However, unlike when Vanguard came to market in the 1970s, investors now possess a deep appreciation of the logic of investment math. Every cent that leaves a portfolio to pay expenses is a cent that would have improved the portfolio had it stayed. This principle is well known. Also understood is the difficulty of generating “alpha.” Over time, investors will no more believe that the average financial advisor’s portfolio outgains a cheap solution than they will believe that the typical actively run fund beats index funds.
The financial-advisory business will indeed follow funds’ lead – to a point. That point being where investment selection stops and personal advice begins. It’s one thing to construct a generic portfolio that serves Sally as well as Tom. They need no customized solutions. Drop them into a target-date fund, and they will be served just fine. They require diversification, strict cost controls, and the force of time. It’s quite another to take into consideration investment lives that have become messier, with multiple accounts and withdrawal needs. Technology can help to address those issues, but it cannot replace the iterative, back-and-forth learning that comes from extended conversations – and the relationships that come from discussions. Those who possess more financial assets than human capital, and who seek professional help (do-it-yourselfers being another breed altogether), will likely use traditional advisors.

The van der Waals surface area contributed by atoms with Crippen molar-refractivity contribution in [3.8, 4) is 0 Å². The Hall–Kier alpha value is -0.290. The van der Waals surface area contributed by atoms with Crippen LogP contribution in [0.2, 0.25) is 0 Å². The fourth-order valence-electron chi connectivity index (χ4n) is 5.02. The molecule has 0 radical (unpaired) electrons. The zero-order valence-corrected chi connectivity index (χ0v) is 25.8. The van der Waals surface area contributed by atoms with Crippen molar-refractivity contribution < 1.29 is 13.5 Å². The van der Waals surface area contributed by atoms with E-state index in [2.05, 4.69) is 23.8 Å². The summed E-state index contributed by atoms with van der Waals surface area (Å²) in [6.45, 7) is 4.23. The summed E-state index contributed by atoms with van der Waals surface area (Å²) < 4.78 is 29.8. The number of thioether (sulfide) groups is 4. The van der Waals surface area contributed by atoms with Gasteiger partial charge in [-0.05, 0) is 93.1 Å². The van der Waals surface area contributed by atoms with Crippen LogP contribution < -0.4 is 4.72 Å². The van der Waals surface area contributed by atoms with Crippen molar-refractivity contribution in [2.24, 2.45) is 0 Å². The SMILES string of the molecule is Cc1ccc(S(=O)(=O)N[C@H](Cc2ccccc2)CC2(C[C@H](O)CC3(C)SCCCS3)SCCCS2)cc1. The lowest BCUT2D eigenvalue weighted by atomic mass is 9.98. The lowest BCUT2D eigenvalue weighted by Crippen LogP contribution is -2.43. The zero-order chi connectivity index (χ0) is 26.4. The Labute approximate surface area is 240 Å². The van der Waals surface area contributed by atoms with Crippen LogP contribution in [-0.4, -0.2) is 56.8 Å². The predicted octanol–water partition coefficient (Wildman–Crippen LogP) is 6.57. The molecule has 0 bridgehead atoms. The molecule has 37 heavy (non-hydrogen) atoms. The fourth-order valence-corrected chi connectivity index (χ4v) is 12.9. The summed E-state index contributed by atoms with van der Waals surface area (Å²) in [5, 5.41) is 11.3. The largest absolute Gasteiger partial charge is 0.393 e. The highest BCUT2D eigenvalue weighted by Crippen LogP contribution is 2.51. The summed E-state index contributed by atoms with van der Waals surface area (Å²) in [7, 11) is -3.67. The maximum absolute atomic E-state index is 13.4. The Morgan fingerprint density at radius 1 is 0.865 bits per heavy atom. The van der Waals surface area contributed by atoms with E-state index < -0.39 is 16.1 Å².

Which is perfectly good news for such advisors, as those clients are the ones with the most money. To be sure, fee pressures will continue to build as the wealthier customers push for steeper volume discounts. But there will be an understanding that as human advisors’ services are not the same as those of the robos, that their charges can and will be higher. Thus, the analogy between what has already happened with funds, and what will happen with financial advisors, is imperfect. Pricier funds carry no special appeal to wealthier investors, while pricier advisory services might. Nevertheless, the parallel is sufficiently strong that I feel confident in predicting that robo-advisors have only just begun. They will not conquer all, but they will expand greatly over the next couple of decades.